The tonkotsu ($14) is their top choice and features roasted local pork belly, escarole, pickled red onion, black garlic oil, bean sprouts, and a soft-cooked egg. The broth in a bowl of ramen is what makes or breaks it, and Dashi’s tonkotsu does not disappoint in its characteristic savory richness derived from pork fat and bones. The pork belly was cooked perfectly for me, in that there was a textural spectrum of crisp skin, tender pork, and succulent fat instead of one bite of pork fat Jello. The noodles were springy and chewy, and not too difficult to deal with for a chopstick newbie like my date. The toppings combined to provide interest with every bite, whether a tangy pop of pickled onion or a crunchy bean sprout, and the rounded, ever so slight sweetness of the milky broth made this ramen greater than the sum of its parts. My only gripe: at the time, we weren’t offered any options to add spice, which I always enjoy. However, on my return visit I was given both chili paste and chili oil, so this appears to be a one-time-only disappointment.
The mezemen ($13) was conceptually new to me: ramen noodles simply dressed with chili and sesame oil, then topped with pork meatballs, rapini (broccoli rabe), and crispy garlic pieces. I was floored by how simple and effective this bowl of noodles was, with its slow burn of chili and that pungent complexity that garlic takes on when cooked combining for an aromatic knockout that could still be described as “clean”. The meatballs were delicious and avoided the dryness that so commonly curses ground meat, while the rapini gave vegetal flavor and chew to an otherwise homogenous dish. Towards the bottom of the bowl, there was quite a lot of leftover oil soaking the remaining noodles, which indicates they may have been slightly overdressed, but in a simple dish like this I would prefer that to dryness.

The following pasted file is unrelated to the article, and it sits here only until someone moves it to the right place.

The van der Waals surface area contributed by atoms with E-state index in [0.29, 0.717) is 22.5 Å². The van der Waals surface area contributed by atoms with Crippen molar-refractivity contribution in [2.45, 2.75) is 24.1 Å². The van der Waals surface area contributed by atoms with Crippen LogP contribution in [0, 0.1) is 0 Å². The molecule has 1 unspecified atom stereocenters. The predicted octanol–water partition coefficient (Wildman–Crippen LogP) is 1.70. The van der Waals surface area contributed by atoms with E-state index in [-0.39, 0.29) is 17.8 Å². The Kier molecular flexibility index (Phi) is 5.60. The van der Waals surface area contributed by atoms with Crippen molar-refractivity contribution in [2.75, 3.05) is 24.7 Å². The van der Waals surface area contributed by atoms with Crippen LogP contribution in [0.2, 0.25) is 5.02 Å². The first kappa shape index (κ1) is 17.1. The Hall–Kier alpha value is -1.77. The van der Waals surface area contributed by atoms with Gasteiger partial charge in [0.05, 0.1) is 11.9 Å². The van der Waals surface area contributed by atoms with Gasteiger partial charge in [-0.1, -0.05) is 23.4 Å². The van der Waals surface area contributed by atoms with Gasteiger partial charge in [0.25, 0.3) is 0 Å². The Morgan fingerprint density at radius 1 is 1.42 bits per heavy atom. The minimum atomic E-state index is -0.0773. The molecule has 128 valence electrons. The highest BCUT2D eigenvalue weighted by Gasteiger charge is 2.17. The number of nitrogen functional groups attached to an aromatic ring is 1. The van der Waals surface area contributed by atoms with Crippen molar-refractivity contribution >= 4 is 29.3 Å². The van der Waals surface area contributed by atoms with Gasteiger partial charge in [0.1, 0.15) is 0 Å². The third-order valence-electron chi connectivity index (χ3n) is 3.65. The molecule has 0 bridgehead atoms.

I returned alone the next week for lunch, to warm up on a windy and uncharacteristically cold day. According to the menu descriptions, the perfect ramen for my frozen toes was miso. This ramen ($13) was full of umami satisfaction with ground pork (like the meatballs, but not), pickled Napa cabbage, roasted sweet potato, bean sprouts, and a soft-cooked egg. The miso broth was sharper and saltier than the tonkotsu courtesy of the titular fermented soybean paste, which combined with rich and runny egg yolk to make those bites extra tasty. The cabbage and bean sprouts added needed texture, but the picked quality of the cabbage itself was lost when the broth was introduced, and I think ramen is better with those ‘pops’ of vinegar like I referred to earlier. Same with the roasted sweet potato: I probably enjoyed the sweetness that it added to the overall dish, but it lost any texture and flavor it may have had by itself to the broth (I actually thought the sweet potato was carrot at the time!). These subdued ingredients meant the miso ramen came across more like a soup, which wasn’t a bad thing necessarily but I savor the unique piecemeal approach ramen requires when eating. Part of the fun of eating ramen is getting those exciting bites with the individual toppings; soup is just what you choke down when you’re sick, if we’re being mean-spirited to soup. I also had a beer – the rye pale ale from Durham’s own Ponysaurus, on draft – because when you’re eating alone, nobody can judge you for drinking at lunch. A bitter, hoppy beer turned out to be perfect to cut through the miso’s rich savoriness, and the choice of rye in the beer’s grain bill seems to bring out a touch of sweet that complements the serious sodium going on too.
I had a couple of good meals at Dashi and would love to return soon (with friends!) to explore more of their izakaya offerings as well as the drink menu. The prices were reasonable and even generous for the ramen itself, making Dashi an accessible place to spark that ramen craze North Carolinians don’t know they have yet. I promise – this is one trend you’ll want to be early on.
Nathan Griesedieck is a UNC-Chapel Hill graduate and Raleigh native who works in the transfusion service at Duke University Medical Center in Durham – a true-blue Triangle foodie in every sense of the word(s). He spends most of his downtime either learning and thinking about food, or in his (tiny) kitchen making it for his girlfriend and best friend, Sarah. You can find him on Instagram (@n8greasy).